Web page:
Israel defense contractor Rafael Armaments has developed what they called Firefly, a single-use wireless camera that's launched from a military-grade 40mm grenade launcher, which is intended to help military infantry forces scope out the unknown around them.
The munition contains two CCD color cameras, which travel for 8 seconds and up to 600 meters long at a maximum effective altitude of 150 meters. During flight, it captures high-definition video footage and transmits it back to the operator in the field, giving a bird's eye view of the terrain around them. It's definitely helpful on the battlefield, but what about in the civilian world?
Only military personnel can snag a M203 launcher, but it's completely legal for civilians to own a 37mm flare gun.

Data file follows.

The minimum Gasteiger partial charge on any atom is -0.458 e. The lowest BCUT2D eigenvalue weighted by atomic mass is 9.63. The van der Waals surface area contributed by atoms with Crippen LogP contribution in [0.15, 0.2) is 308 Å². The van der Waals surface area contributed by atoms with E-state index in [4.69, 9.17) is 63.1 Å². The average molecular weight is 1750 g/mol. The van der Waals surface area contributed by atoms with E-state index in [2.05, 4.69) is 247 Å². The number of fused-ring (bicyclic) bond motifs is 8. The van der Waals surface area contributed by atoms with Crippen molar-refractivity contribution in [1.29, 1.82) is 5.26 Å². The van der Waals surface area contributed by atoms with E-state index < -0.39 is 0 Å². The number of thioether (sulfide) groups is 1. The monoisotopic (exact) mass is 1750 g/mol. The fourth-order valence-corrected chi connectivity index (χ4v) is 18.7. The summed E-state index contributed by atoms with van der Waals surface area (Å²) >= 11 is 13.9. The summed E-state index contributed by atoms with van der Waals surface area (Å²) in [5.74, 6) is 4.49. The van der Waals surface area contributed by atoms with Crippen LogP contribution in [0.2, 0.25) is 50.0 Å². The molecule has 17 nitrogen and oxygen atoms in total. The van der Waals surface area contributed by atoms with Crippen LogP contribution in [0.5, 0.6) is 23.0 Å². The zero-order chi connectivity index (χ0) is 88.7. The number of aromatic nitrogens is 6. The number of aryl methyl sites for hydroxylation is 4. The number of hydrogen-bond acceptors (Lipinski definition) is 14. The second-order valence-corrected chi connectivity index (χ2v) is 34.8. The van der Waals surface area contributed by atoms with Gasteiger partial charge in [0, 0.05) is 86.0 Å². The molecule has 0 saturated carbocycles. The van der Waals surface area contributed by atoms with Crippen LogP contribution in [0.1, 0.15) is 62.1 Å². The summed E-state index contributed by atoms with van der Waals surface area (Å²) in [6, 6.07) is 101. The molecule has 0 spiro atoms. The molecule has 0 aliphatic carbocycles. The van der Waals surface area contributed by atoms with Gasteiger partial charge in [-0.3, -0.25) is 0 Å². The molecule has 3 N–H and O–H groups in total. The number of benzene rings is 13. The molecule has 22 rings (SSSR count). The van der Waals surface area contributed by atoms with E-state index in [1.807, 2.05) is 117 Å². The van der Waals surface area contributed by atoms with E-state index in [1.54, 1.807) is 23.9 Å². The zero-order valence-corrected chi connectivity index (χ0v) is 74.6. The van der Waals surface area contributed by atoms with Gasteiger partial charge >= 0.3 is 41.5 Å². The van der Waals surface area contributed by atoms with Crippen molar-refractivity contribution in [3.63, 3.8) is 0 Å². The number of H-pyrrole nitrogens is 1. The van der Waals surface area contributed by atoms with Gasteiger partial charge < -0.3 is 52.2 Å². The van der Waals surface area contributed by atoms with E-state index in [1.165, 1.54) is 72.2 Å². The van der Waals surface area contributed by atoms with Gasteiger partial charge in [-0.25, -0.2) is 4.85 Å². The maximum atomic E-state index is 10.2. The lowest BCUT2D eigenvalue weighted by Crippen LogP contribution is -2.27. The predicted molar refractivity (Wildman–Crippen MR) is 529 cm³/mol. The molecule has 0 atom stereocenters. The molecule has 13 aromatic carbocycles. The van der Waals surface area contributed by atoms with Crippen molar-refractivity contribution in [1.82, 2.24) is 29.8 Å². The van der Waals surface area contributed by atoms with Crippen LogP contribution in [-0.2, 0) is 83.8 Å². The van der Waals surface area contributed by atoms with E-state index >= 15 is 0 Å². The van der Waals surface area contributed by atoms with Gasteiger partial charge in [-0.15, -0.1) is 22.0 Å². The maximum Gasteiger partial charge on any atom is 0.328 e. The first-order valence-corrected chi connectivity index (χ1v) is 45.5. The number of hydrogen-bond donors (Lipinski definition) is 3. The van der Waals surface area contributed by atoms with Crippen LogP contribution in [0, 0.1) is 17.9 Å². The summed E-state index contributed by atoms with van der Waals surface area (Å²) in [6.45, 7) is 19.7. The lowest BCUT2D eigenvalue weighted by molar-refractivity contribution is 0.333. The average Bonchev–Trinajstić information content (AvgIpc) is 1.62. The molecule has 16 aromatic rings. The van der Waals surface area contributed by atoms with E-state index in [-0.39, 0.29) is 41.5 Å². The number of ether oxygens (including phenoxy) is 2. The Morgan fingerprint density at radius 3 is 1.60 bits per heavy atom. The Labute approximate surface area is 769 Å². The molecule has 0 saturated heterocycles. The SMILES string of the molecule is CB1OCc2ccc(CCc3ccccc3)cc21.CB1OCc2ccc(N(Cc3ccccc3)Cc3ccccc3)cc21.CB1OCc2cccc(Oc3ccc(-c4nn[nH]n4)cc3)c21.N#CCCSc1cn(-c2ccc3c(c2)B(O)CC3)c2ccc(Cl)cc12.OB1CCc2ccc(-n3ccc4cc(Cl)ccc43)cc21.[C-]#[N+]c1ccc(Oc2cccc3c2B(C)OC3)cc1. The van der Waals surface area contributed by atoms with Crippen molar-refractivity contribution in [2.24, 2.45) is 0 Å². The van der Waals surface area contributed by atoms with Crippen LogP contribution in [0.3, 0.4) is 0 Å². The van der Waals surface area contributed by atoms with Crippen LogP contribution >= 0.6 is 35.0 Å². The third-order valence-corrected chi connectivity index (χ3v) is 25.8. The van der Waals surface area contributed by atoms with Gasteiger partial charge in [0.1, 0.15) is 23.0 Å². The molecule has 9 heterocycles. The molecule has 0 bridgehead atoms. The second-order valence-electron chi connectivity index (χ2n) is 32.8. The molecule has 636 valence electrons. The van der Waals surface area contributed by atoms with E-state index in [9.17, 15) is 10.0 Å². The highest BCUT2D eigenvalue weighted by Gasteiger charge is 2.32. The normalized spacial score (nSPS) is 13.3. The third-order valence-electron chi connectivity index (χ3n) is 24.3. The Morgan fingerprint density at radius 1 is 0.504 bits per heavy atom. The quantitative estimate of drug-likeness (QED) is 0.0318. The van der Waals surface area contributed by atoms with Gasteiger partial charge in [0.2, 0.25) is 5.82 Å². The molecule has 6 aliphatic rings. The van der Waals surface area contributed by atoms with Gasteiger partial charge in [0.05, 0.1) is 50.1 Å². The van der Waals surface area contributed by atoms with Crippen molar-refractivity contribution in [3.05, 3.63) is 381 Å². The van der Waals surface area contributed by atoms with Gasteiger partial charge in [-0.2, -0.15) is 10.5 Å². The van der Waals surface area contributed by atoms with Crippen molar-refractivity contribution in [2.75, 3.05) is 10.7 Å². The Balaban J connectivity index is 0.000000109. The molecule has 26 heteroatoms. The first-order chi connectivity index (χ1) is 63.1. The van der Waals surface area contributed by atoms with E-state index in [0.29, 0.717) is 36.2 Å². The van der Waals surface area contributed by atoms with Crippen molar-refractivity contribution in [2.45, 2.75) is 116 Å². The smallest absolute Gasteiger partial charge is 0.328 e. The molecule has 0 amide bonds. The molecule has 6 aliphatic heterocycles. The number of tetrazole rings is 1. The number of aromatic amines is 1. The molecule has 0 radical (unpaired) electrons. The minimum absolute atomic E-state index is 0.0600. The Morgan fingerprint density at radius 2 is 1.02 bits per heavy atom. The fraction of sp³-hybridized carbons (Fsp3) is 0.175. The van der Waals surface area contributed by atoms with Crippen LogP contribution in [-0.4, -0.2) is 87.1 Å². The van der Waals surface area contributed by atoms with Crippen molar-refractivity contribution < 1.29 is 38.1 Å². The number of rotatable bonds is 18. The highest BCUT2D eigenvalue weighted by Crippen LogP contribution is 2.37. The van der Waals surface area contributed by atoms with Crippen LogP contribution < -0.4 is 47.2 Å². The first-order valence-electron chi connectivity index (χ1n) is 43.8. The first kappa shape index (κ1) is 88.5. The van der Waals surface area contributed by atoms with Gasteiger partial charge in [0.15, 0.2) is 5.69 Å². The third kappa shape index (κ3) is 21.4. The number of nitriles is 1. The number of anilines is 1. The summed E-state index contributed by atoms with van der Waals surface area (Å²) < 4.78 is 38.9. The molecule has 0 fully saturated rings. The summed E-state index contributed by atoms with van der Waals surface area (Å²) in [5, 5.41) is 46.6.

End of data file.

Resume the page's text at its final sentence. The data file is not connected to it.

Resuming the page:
At this year's Defcon hacking convention, Vlad Gostom and Joshua Marpet built their own version of the Firefly capable of being shot from one of those legal flare launchers, which they hope to sell for about $500. The intended market would be geared towards search and rescue, SWAT teams and the likes, but it could be made available to the masses.
Their version includes a parachute, so it's reusable, and although their first launch attempt wielded unsuccessful results (it had a scorched parachute, partially ignited gunpowder and only flew 30 feet in the air), they plan on making a working prototype that will hit an altitude of 250 feet.
This could be a great resource for law enforcement and search and rescue operations, but for your average everyday joe, it's probably something an AR Drone can solve. What do you think? Unless you could make a better video camera ammunition for a cheaper price.